Converted from paper version of the Broad Ripple Gazette (v04n01)
Random Rippling - BROAD RIPPLE MELODIES - by Sally Kellerhals - part one of two
posted: Jan. 12, 2007
Broad Ripple was an overwhelming playground and influence of all kinds to me when I was young. I saw that area much more frequently than I saw downtown Indianapolis. My first home, the bank, the service station, the hardware store, and the library were only part of this 1940's Broad Ripple.
The corner of College, 63rd Street and Westfield was the west end of the action since the Vogue Theater was where I went to see movies, often Saturday matinees, a few hundred times at least. We paid 25 cents to get in until we hit the grand age of 12 when the fee changed to 50 cents. The drugstore on the corner (now Scholar's Inn Bakehouse) retained its old-fashioned flavor at least into the 1960's, encouraged by a beautiful set of long wooden counters and a small black and white tiled floor with wrought iron ice cream tables and chairs to sit on while sipping a soda. My parents used to live above the drugstore in a second-floor apartment in the late 1930's - that is one thing about Broad Ripple, isn't it, our lives are really entwined in the place!
The Vogue Theater in 1948 after a remodeling.
image courtesy of Steve Ross and the Vogue
Westfield Boulevard from Meridian Street all the way out of town was always a lovely drive with the water in the canal sparkling from sun or street lights, and pretty houses and lawns. On Westfield east of College was (and still is) the old red brick firehouse, a great place to be near when the fire trucks came rushing out to the piercing sound of the loud fire alarm. South diagonally across the way in the long yellow brick building was the upstairs office of our family dentist, Dr. Charles Everett, so my mother and I walked up and down one of the very long staircases (in the days before the elevator) for our appointments. He was a super dentist, but I still think of my anxious times up there whenever I see that building. His favorite line for me (and others, I am sure) was that I had the best teeth in Indianapolis, and at the age of eight I believed him.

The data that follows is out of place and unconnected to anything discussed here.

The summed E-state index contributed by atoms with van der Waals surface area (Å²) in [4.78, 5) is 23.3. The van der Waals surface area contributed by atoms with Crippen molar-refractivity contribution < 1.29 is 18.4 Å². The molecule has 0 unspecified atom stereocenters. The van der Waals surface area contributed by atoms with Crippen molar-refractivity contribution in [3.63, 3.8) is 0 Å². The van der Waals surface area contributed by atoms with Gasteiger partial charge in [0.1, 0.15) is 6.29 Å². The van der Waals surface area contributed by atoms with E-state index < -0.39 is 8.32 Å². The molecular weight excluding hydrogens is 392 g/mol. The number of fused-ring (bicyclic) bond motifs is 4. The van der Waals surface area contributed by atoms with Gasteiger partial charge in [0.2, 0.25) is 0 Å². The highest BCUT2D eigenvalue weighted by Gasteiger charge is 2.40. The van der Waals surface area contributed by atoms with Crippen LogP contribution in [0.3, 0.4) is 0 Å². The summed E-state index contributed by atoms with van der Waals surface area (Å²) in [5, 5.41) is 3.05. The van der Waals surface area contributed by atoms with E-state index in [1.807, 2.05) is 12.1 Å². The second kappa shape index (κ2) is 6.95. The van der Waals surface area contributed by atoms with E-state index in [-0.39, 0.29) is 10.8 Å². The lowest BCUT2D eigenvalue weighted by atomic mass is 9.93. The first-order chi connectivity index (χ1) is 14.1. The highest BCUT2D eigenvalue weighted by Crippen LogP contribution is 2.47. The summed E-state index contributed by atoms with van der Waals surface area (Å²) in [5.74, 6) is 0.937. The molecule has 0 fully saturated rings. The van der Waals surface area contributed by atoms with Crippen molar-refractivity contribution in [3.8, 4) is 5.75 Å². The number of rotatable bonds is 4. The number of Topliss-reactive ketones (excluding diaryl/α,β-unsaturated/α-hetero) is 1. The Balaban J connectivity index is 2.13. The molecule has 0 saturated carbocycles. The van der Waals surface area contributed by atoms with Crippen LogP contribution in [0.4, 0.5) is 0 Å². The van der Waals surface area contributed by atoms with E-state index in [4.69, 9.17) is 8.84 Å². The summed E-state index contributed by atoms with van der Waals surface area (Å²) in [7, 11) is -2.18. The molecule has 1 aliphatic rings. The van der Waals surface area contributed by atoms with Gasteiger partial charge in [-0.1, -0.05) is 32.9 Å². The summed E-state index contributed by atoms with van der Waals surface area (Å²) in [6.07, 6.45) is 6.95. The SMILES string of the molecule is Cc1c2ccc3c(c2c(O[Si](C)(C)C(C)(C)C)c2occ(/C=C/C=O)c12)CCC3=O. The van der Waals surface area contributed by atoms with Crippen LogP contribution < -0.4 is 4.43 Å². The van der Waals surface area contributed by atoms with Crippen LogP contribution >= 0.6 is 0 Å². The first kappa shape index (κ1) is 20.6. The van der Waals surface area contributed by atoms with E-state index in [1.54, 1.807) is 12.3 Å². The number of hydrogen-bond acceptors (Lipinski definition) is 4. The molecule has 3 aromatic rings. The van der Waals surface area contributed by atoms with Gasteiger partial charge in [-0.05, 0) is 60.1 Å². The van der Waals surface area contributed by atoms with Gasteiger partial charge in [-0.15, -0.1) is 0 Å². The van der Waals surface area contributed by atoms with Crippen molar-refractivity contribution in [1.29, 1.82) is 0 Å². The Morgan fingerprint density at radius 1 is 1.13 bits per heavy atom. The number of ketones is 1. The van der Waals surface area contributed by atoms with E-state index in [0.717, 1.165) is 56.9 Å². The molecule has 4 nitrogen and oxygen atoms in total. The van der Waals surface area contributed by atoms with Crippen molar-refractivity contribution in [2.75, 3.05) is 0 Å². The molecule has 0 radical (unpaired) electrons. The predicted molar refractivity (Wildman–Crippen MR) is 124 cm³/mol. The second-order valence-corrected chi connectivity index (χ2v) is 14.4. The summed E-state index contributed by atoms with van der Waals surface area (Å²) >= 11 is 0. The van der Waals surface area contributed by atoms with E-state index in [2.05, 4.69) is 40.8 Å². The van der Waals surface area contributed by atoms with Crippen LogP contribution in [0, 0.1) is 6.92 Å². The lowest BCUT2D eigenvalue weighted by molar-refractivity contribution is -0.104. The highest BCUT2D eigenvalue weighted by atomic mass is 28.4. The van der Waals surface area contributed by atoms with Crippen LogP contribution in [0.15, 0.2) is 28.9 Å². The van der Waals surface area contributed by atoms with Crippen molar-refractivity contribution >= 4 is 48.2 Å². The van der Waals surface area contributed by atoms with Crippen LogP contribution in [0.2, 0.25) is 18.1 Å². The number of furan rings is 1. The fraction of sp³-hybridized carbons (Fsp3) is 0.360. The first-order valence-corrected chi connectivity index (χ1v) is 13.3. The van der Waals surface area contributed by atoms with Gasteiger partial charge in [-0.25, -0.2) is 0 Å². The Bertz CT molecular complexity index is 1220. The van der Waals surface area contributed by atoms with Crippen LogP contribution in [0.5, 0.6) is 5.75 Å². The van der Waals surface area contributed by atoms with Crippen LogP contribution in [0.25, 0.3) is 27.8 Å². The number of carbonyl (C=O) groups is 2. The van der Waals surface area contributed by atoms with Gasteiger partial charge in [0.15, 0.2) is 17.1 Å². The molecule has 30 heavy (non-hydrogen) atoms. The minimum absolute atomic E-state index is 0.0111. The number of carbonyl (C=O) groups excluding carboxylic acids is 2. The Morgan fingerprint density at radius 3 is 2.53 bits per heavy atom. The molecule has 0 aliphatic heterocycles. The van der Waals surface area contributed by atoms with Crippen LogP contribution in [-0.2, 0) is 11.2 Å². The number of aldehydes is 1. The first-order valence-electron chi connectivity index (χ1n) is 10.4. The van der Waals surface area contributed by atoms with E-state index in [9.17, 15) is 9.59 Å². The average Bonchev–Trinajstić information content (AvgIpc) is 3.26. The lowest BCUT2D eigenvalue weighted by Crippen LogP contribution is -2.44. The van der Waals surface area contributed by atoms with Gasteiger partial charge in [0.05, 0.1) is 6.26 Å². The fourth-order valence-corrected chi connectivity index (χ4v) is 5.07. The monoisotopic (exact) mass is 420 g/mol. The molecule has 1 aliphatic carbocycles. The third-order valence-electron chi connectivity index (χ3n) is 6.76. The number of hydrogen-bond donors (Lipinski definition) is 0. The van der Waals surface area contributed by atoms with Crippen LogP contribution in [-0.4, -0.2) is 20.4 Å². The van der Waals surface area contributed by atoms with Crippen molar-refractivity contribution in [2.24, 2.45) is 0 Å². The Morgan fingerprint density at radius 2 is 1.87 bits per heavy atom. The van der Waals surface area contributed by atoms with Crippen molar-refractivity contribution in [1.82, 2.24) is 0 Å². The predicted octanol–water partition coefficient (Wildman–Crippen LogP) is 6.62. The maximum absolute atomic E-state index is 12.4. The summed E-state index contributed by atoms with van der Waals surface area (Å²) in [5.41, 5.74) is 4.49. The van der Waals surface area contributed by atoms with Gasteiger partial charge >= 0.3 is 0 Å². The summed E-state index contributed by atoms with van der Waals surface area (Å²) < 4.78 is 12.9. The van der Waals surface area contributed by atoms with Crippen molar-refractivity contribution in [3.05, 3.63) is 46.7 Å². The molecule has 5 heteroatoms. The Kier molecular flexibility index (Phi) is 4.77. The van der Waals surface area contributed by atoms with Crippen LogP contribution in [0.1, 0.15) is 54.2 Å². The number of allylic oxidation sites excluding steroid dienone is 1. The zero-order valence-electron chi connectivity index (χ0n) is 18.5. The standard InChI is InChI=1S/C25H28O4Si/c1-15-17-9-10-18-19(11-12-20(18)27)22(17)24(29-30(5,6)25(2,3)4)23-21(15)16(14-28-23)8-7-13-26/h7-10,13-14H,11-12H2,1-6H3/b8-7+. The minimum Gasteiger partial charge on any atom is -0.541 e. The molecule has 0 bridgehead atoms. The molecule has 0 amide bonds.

The 63rd Street strip of Broad Ripple from College to Broad Ripple High school has always held the pulse of the area. I can remember very old two-story frame houses along this way which were torn down one-by-one for new construction of the business buildings we still use. I can still see the one where G.C. Murphy's (where I had my first job at 16) used to be being pulled apart as I watched from the back seat of our old Chevy. Perhaps we were waiting until my father returned from a visit to the American Fletcher Branch Bank. I used to go in with him when I was about 3, and he would set me up at a customer desk and hand me some slips to write on while he was talking to a teller. I abused this system by scribbling on about every slip at the desk, so after a few times Daddy was told he must keep me with him. I remember this discussion! So often someone had to stop my fun.
Large houses on Broad Ripple Avenue, in this 1928 aerial photo. On the corner is Abigail's dress shop (where Starbucks is now) and the house to the west is where Pitaya is now.